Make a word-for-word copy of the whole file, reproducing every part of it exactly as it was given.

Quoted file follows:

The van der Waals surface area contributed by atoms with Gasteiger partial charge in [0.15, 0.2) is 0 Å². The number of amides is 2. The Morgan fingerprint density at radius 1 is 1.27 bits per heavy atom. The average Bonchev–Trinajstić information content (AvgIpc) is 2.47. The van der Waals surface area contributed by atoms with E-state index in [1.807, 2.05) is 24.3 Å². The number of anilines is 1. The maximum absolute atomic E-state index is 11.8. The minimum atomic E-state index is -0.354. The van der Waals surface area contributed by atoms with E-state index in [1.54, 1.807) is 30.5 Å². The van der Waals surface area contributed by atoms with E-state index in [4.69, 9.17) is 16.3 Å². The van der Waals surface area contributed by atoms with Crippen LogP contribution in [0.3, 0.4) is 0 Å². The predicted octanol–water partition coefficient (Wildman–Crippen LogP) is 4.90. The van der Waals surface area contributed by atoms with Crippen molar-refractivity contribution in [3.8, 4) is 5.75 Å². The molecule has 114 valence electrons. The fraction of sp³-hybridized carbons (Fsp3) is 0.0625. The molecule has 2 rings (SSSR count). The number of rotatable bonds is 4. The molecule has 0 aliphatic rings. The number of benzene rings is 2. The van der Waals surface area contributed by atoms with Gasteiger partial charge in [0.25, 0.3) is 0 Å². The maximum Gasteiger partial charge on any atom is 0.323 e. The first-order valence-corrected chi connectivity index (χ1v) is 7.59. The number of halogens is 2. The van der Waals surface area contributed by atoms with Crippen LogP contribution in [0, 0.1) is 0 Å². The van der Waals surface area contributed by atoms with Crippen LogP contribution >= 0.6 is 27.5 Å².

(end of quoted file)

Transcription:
The van der Waals surface area contributed by atoms with Gasteiger partial charge in [0.15, 0.2) is 0 Å². The number of amides is 2. The Morgan fingerprint density at radius 1 is 1.27 bits per heavy atom. The average Bonchev–Trinajstić information content (AvgIpc) is 2.47. The van der Waals surface area contributed by atoms with E-state index in [1.807, 2.05) is 24.3 Å². The number of anilines is 1. The maximum absolute atomic E-state index is 11.8. The minimum atomic E-state index is -0.354. The van der Waals surface area contributed by atoms with E-state index in [1.54, 1.807) is 30.5 Å². The van der Waals surface area contributed by atoms with E-state index in [4.69, 9.17) is 16.3 Å². The van der Waals surface area contributed by atoms with Crippen LogP contribution in [0.3, 0.4) is 0 Å². The predicted octanol–water partition coefficient (Wildman–Crippen LogP) is 4.90. The van der Waals surface area contributed by atoms with Crippen molar-refractivity contribution in [3.8, 4) is 5.75 Å². The molecule has 114 valence electrons. The fraction of sp³-hybridized carbons (Fsp3) is 0.0625. The molecule has 2 rings (SSSR count). The number of rotatable bonds is 4. The molecule has 0 aliphatic rings. The number of benzene rings is 2. The van der Waals surface area contributed by atoms with Gasteiger partial charge in [0.25, 0.3) is 0 Å². The maximum Gasteiger partial charge on any atom is 0.323 e. The first-order valence-corrected chi connectivity index (χ1v) is 7.59. The number of halogens is 2. The van der Waals surface area contributed by atoms with Crippen LogP contribution in [0, 0.1) is 0 Å². The van der Waals surface area contributed by atoms with Crippen LogP contribution >= 0.6 is 27.5 Å².